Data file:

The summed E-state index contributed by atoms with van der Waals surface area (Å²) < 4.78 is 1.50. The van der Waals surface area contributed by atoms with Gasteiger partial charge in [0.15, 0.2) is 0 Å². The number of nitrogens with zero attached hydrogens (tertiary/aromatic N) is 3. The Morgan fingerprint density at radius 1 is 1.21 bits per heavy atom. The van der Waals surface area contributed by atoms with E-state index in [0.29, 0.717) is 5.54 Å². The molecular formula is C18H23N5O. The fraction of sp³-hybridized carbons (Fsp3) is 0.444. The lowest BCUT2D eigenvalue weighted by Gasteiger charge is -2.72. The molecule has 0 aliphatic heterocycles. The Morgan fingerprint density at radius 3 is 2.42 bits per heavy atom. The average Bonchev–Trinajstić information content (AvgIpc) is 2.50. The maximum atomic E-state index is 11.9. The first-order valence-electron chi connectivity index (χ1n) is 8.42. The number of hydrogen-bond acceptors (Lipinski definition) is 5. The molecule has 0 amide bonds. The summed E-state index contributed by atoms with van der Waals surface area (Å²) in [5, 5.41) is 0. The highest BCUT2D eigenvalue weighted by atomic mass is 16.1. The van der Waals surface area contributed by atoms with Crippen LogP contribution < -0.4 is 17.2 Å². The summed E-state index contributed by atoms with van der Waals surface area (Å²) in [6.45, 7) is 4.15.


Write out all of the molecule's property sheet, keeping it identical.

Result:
The summed E-state index contributed by atoms with van der Waals surface area (Å²) < 4.78 is 1.50. The van der Waals surface area contributed by atoms with Gasteiger partial charge in [0.15, 0.2) is 0 Å². The number of nitrogens with zero attached hydrogens (tertiary/aromatic N) is 3. The Morgan fingerprint density at radius 1 is 1.21 bits per heavy atom. The van der Waals surface area contributed by atoms with E-state index in [0.29, 0.717) is 5.54 Å². The molecular formula is C18H23N5O. The fraction of sp³-hybridized carbons (Fsp3) is 0.444. The lowest BCUT2D eigenvalue weighted by Gasteiger charge is -2.72. The molecule has 0 aliphatic heterocycles. The Morgan fingerprint density at radius 3 is 2.42 bits per heavy atom. The average Bonchev–Trinajstić information content (AvgIpc) is 2.50. The maximum atomic E-state index is 11.9. The first-order valence-electron chi connectivity index (χ1n) is 8.42. The number of hydrogen-bond acceptors (Lipinski definition) is 5. The molecule has 0 amide bonds. The summed E-state index contributed by atoms with van der Waals surface area (Å²) in [5, 5.41) is 0. The highest BCUT2D eigenvalue weighted by atomic mass is 16.1. The van der Waals surface area contributed by atoms with Crippen LogP contribution < -0.4 is 17.2 Å². The summed E-state index contributed by atoms with van der Waals surface area (Å²) in [6.45, 7) is 4.15.